Spring Training Royals Baseball

In this Nov. 2, 2015, file photo, Kansas City Royals catcher Drew Butera and Wade Davis celebrate after Game 5 of the team's baseball World Series against the New York Mets in New York. 

The Kansas City Royals are not a good baseball team.

That’s no secret, but there’s no need to dance around it. The lineup is only okay, the pitching staff is shaky at best, and the bullpen is about as reliable as gas station sushi.

By all accounts, in terms of on-paper talent, the Royals are towards the bottom of the major leagues.

If you look at where the franchise as a whole is heading, though, things aren’t quite as grim.

Sure, the minor league system was ranked dead last by Bleacher Report, but there is some room for optimism. If the team can navigate the next few years well, Kansas City could be hosting playoff baseball again sooner than you may think.

There are a few solid young pieces playing in the big leagues, although not many. Jake Junis shoved in his first start of the season, and possesses a very effective slider. Cheslor Cuthbert has been decent in his sporadic playing time, and could put it all together with a full season of reps. Eric Skoglund and Bubba Starling both have potential and sit on the fringe of Triple-A and the majors, but don’t necessarily deserve a full paragraph.

The farm system isn’t “good,” per se, but that doesn’t mean it doesn’t house any talented players. Nick Pratto, Khalil Lee and Seuly Matias offer high-potential young bats in the lower levels, with pitchers Foster Griffin and Scott Blewett offering similar promise.

The departure of several key free agents this winter will give the Royals six picks in the top 100 of this year’s draft. There’s a lot of good talent in this year’s crop, so if management can draft better than in recent years, they could reap the benefits.

Hunter Dozier and Nicky Lopez highlight the more major league-ready options, two infielders that could crack the big league club in the next year or two.

Lopez will have to compete with Adalberto Mondesi, who is currently injured but will shortly end up in either Omaha or Kansas City. If the team finally ends its relationship with on-again, off-again frenemy Alcides Escobar, the two could form a strong duo up the middle.

Moving on from Escobar has been tough for Kansas City, as it attempts to cling to the fond memories of the “2015 Era.” However, in order to establish the next generation of Royals success, the cord needs to be cut.

Not just with Escobar, though. Save for a few exceptions, anyone currently on the 25-man that doesn’t offer potential ten years down the road should be considered expendable.

Bringing Mike Moustakas was a great decision, but not just because it’ll sell tickets and make fans happy. Signing Moose to a one-year, 6.5-million-dollar deal sets him up to be one of the highest-prized trade pieces come July. An expiring, low-cost corner infielder bound to mash at least 30 homers would fetch a couple decent prospects at the very least.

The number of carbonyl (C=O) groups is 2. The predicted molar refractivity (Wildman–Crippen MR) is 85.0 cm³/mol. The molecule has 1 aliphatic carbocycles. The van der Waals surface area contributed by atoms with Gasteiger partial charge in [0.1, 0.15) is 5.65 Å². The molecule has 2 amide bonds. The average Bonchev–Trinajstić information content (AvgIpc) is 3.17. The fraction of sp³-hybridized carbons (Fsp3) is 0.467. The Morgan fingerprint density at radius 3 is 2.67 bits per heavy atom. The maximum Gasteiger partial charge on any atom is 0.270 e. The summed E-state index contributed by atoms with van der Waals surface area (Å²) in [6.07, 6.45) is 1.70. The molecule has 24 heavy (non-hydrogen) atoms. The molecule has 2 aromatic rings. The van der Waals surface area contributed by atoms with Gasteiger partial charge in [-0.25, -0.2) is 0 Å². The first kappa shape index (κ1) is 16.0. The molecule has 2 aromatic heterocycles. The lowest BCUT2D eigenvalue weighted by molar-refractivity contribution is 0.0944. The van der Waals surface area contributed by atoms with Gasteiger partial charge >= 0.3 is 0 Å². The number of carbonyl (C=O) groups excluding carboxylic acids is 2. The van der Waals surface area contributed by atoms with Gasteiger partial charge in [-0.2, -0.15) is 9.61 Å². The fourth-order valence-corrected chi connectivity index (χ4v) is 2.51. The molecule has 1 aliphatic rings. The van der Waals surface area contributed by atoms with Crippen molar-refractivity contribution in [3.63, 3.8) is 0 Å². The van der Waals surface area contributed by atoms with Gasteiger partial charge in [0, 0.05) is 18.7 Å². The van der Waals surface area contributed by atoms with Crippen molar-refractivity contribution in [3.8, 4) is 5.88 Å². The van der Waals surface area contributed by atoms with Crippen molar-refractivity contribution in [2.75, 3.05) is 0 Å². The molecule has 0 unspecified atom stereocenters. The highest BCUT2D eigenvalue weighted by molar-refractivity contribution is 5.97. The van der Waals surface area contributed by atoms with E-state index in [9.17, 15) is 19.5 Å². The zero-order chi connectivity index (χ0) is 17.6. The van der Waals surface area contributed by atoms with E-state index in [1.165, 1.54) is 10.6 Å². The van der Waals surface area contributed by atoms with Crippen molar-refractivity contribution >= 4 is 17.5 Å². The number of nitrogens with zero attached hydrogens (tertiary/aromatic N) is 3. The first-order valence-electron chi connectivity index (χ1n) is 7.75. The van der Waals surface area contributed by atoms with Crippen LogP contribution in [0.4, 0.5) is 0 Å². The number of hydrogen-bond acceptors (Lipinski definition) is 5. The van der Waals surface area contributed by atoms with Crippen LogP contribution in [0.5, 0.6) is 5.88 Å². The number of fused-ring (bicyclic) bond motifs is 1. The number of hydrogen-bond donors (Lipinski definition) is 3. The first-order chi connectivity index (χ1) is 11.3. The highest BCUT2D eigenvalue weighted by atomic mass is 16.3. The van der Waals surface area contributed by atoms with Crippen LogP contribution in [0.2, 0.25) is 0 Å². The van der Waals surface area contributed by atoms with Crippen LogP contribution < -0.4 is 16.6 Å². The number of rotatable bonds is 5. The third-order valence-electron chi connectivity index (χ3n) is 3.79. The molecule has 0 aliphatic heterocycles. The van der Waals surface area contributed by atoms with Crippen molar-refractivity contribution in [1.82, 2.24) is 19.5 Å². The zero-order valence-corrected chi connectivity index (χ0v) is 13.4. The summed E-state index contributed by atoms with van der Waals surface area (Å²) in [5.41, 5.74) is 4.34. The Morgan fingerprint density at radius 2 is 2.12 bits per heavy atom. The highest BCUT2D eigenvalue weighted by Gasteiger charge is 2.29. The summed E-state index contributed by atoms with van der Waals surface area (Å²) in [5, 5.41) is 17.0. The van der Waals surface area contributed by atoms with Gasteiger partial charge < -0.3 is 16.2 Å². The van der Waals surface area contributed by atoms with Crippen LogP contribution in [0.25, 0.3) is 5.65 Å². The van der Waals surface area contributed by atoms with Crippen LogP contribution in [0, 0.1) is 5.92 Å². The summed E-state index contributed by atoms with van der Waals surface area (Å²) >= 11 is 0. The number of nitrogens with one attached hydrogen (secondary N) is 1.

Whit Merrifield is another player who should be moved, despite his popularity in Kansas City. He’s provided a surprisingly-high level of play in his short career, but has probably hit his peak. He’s under team control until 2023, making him an attractive option for many teams as he can play several positions and bat for a solid average.

The bullpen isn’t exactly full of luster, but guys like Kelvin Herrera and Justin Grimm could be eyed by playoff teams looking to add an arm or two. Starters Ian Kennedy and Jason Hammel would be tougher to move, but if the Royals ate some of their contracts, it could be possible.

Dayton Moore should be the first one to put a “fire sale” sign in his yard, but there is a line he should be weary to cross. Both Salvador Perez and Danny Duffy have expressed a desire to stay with the team, which should make them untouchable. Keeping iconic athletes in Kansas City is something the city has struggled with for decades, so the chance to do so shouldn’t be taken for granted.

The next few years are going to be tough, but Perez and Duffy would help stabilize things to a degree. Fans aren’t going to enjoy watching a losing product, so having these two familiar faces will give them something to keep them interested.

They’ll also help to usher in the next wave of Royals baseball, to navigate the next frontier. The 2015 team was full of young studs, but their success may not have been possible if not for the likes of Alex Gordon, Wade Davis and the few other veterans. When the next generation is ready to compete, Perez and Duffy will have been there before.

That’s what this is all about, isn’t it? Recapturing that 2015 glory? Well, it won’t be easy, but there’s precedent to believe it could happen sooner rather than later. With some careful attention, Royals fans could soon relive the days of Eric Hosmer and Lorenzo Cain, just with different names on the backs of their jersey shirts. Until then, I suppose, they’ll just have to trust the process.

— Edited by Hannah Strader